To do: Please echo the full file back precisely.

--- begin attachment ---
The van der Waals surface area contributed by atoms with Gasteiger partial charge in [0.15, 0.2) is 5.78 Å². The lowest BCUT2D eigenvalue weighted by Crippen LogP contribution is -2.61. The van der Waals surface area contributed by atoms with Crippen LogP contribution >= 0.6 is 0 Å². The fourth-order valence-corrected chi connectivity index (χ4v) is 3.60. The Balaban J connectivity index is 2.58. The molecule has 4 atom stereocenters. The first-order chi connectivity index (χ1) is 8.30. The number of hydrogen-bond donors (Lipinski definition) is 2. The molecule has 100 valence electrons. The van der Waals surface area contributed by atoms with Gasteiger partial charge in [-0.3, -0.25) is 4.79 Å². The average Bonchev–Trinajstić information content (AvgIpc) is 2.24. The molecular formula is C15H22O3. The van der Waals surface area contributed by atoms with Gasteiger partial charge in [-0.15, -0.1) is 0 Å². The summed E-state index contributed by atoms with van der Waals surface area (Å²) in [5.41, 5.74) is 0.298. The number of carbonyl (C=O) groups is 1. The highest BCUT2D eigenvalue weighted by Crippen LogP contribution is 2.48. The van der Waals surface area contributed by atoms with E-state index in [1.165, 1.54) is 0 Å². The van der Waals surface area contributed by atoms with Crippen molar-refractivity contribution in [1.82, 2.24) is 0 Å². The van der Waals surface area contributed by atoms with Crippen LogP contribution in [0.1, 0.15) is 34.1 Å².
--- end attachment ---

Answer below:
The van der Waals surface area contributed by atoms with Gasteiger partial charge in [0.15, 0.2) is 5.78 Å². The lowest BCUT2D eigenvalue weighted by Crippen LogP contribution is -2.61. The van der Waals surface area contributed by atoms with Crippen LogP contribution >= 0.6 is 0 Å². The fourth-order valence-corrected chi connectivity index (χ4v) is 3.60. The Balaban J connectivity index is 2.58. The molecule has 4 atom stereocenters. The first-order chi connectivity index (χ1) is 8.30. The number of hydrogen-bond donors (Lipinski definition) is 2. The molecule has 100 valence electrons. The van der Waals surface area contributed by atoms with Gasteiger partial charge in [-0.3, -0.25) is 4.79 Å². The average Bonchev–Trinajstić information content (AvgIpc) is 2.24. The molecular formula is C15H22O3. The van der Waals surface area contributed by atoms with Gasteiger partial charge in [-0.15, -0.1) is 0 Å². The summed E-state index contributed by atoms with van der Waals surface area (Å²) in [5.41, 5.74) is 0.298. The number of carbonyl (C=O) groups is 1. The highest BCUT2D eigenvalue weighted by Crippen LogP contribution is 2.48. The van der Waals surface area contributed by atoms with E-state index in [1.165, 1.54) is 0 Å². The van der Waals surface area contributed by atoms with Crippen molar-refractivity contribution in [1.82, 2.24) is 0 Å². The van der Waals surface area contributed by atoms with Crippen LogP contribution in [0.1, 0.15) is 34.1 Å².